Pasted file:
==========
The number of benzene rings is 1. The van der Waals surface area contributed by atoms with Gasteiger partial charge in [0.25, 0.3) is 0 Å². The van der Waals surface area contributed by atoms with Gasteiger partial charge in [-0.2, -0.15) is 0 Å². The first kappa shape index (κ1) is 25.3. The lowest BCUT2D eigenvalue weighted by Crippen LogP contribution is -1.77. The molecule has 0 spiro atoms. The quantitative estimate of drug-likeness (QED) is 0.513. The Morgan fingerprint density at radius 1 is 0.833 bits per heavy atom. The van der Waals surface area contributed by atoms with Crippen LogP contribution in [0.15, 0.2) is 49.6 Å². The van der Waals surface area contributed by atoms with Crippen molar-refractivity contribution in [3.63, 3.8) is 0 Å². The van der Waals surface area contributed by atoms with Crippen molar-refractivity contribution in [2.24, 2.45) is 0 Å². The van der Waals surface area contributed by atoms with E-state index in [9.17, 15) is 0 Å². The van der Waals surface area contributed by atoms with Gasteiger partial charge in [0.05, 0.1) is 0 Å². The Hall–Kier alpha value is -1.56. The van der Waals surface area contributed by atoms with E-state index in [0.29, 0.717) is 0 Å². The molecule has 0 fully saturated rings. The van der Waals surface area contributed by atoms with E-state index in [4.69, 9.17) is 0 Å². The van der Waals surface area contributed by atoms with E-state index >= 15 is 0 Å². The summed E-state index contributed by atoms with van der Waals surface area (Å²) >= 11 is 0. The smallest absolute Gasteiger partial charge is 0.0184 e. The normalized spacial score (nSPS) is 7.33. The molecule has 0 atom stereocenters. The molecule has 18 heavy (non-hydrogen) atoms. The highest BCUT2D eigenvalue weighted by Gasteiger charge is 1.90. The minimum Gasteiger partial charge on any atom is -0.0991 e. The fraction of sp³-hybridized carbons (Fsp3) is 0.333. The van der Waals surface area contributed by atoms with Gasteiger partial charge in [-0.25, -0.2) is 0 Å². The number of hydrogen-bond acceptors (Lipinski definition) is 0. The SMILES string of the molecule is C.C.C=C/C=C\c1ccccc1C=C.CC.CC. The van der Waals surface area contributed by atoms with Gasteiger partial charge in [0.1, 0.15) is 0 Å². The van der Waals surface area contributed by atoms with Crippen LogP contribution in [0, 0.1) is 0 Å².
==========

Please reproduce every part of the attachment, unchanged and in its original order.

The number of benzene rings is 1. The van der Waals surface area contributed by atoms with Gasteiger partial charge in [0.25, 0.3) is 0 Å². The van der Waals surface area contributed by atoms with Gasteiger partial charge in [-0.2, -0.15) is 0 Å². The first kappa shape index (κ1) is 25.3. The lowest BCUT2D eigenvalue weighted by Crippen LogP contribution is -1.77. The molecule has 0 spiro atoms. The quantitative estimate of drug-likeness (QED) is 0.513. The Morgan fingerprint density at radius 1 is 0.833 bits per heavy atom. The van der Waals surface area contributed by atoms with Crippen LogP contribution in [0.15, 0.2) is 49.6 Å². The van der Waals surface area contributed by atoms with Crippen molar-refractivity contribution in [3.63, 3.8) is 0 Å². The van der Waals surface area contributed by atoms with Crippen molar-refractivity contribution in [2.24, 2.45) is 0 Å². The van der Waals surface area contributed by atoms with E-state index in [9.17, 15) is 0 Å². The van der Waals surface area contributed by atoms with Gasteiger partial charge in [0.05, 0.1) is 0 Å². The Hall–Kier alpha value is -1.56. The van der Waals surface area contributed by atoms with E-state index in [0.29, 0.717) is 0 Å². The molecule has 0 fully saturated rings. The van der Waals surface area contributed by atoms with E-state index in [4.69, 9.17) is 0 Å². The van der Waals surface area contributed by atoms with E-state index >= 15 is 0 Å². The summed E-state index contributed by atoms with van der Waals surface area (Å²) >= 11 is 0. The smallest absolute Gasteiger partial charge is 0.0184 e. The normalized spacial score (nSPS) is 7.33. The molecule has 0 atom stereocenters. The molecule has 18 heavy (non-hydrogen) atoms. The highest BCUT2D eigenvalue weighted by Gasteiger charge is 1.90. The minimum Gasteiger partial charge on any atom is -0.0991 e. The fraction of sp³-hybridized carbons (Fsp3) is 0.333. The van der Waals surface area contributed by atoms with Gasteiger partial charge in [-0.25, -0.2) is 0 Å². The number of hydrogen-bond acceptors (Lipinski definition) is 0. The SMILES string of the molecule is C.C.C=C/C=C\c1ccccc1C=C.CC.CC. The van der Waals surface area contributed by atoms with Gasteiger partial charge in [0.1, 0.15) is 0 Å². The van der Waals surface area contributed by atoms with Crippen LogP contribution in [0, 0.1) is 0 Å².